London: In an incredible ordeal, a 65-year-old grandmother was followed by a huge swarm of bees for more than 24 hours while driving her car home from a nature reserve in the UK, attempting to rescue their queen.
Carol Howarth was amazed when a swarm of over 20,000 bees flew down onto her vehicle, covering the back end of the car.
The unusual incident happened shortly after she had parked her car in the town centre of Haverfordwest, West Wales, before going shopping at lunchtime last Sunday.
A team of three beekeepers, a national park ranger and members of the public helped to capture and contain the swarm inside a cardboard box.
Howarth told the Telegraph that she had "never seen anything like it."
Pembrokeshire Coast National Park ranger Tom Moses raised the alarm when he spotted the swarm on the car.
Concerned that the insects might be destroyed with pesticide, Moses contacted two members of Pembrokeshire Beekeepers' Association, who came to help capture the swarm. "As I drove past I noticed this big brown splodge on the back of a car.
"I had seen swarms before settle on things like this but never one as large as this," Moses said.
After returning to her car, Howarth drove home believing the problem had been resolved, only to discover on Monday morning that the swarm had followed her and were again covering the car.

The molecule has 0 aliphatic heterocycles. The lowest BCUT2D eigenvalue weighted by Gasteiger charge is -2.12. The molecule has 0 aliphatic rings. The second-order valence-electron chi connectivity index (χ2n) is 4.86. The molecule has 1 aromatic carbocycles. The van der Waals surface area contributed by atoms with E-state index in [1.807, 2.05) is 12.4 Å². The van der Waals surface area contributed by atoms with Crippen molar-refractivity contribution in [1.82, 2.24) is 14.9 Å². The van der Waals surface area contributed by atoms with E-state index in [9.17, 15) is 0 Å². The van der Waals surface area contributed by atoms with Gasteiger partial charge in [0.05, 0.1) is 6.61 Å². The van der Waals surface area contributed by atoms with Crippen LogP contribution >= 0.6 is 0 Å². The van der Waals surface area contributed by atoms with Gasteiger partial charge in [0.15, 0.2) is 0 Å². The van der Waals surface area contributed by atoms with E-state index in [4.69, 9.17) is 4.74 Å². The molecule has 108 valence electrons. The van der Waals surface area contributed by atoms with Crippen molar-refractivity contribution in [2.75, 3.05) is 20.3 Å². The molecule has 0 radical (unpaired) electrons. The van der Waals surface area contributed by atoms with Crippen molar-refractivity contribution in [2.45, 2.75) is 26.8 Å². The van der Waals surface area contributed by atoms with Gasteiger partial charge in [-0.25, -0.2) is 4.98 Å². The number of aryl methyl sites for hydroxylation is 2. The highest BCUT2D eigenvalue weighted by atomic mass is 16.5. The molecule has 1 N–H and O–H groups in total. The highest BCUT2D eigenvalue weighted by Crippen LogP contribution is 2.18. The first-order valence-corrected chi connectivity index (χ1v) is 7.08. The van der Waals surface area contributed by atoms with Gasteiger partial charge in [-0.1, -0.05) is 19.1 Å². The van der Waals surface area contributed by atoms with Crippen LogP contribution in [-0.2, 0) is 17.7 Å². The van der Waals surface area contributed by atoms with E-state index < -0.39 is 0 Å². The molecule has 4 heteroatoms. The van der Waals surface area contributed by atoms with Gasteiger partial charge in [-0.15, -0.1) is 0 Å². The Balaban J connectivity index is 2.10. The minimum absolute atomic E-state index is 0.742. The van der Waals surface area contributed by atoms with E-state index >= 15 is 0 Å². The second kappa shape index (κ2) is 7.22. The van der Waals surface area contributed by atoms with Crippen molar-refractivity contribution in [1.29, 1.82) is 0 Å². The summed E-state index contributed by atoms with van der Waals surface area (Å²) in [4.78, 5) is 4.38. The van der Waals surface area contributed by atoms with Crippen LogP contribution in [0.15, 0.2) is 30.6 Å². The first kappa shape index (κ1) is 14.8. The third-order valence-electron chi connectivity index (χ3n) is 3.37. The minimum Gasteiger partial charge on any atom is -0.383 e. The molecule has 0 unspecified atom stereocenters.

She was then forced to contact the beekeepers, who finally managed to remove the swarm for good.
"One theory was that the queen was trapped in my car and the swarm were following," Howarth said.
"But they couldn't find the queen anywhere so I've no idea if that was right. Apparently bees can swarm at this time of the year and it is a very strong instinct for them to follow the queen," she said.
"I still don't really understand why because they couldn't see the queen anywhere. Perhaps they just like the heat of my car," Howarth added.
Moses said members of colonies often follow their queen bee if she moves hives.
And queens moves hives if the hives are disturbed -- say, by humans. Or by the arrival of another queen bee.